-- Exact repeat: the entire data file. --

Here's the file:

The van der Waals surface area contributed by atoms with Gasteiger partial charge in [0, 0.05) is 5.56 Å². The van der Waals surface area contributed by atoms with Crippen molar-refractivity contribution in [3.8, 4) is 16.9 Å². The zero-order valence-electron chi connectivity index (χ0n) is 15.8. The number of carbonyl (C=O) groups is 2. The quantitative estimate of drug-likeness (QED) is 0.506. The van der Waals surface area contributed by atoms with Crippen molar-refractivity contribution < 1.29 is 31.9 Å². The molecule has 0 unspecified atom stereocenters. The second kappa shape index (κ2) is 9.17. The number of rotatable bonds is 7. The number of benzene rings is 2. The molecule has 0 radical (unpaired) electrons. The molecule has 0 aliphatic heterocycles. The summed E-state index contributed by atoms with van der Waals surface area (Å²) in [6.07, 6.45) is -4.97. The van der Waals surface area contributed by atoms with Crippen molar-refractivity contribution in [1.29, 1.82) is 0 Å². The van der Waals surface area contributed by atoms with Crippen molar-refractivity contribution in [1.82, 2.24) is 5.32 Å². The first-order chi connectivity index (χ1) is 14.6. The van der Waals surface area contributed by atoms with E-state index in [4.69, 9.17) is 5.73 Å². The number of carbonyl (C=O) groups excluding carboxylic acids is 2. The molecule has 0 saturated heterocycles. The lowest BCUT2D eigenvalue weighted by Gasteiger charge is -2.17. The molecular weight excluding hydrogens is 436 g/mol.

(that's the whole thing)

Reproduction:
The van der Waals surface area contributed by atoms with Gasteiger partial charge in [0, 0.05) is 5.56 Å². The van der Waals surface area contributed by atoms with Crippen molar-refractivity contribution in [3.8, 4) is 16.9 Å². The zero-order valence-electron chi connectivity index (χ0n) is 15.8. The number of carbonyl (C=O) groups is 2. The quantitative estimate of drug-likeness (QED) is 0.506. The van der Waals surface area contributed by atoms with Crippen molar-refractivity contribution < 1.29 is 31.9 Å². The molecule has 0 unspecified atom stereocenters. The second kappa shape index (κ2) is 9.17. The number of rotatable bonds is 7. The number of benzene rings is 2. The molecule has 0 radical (unpaired) electrons. The molecule has 0 aliphatic heterocycles. The summed E-state index contributed by atoms with van der Waals surface area (Å²) in [6.07, 6.45) is -4.97. The van der Waals surface area contributed by atoms with Crippen molar-refractivity contribution in [1.29, 1.82) is 0 Å². The van der Waals surface area contributed by atoms with Crippen molar-refractivity contribution in [1.82, 2.24) is 5.32 Å². The first-order chi connectivity index (χ1) is 14.6. The van der Waals surface area contributed by atoms with E-state index in [4.69, 9.17) is 5.73 Å². The number of carbonyl (C=O) groups excluding carboxylic acids is 2. The molecule has 0 saturated heterocycles. The lowest BCUT2D eigenvalue weighted by Gasteiger charge is -2.17. The molecular weight excluding hydrogens is 436 g/mol.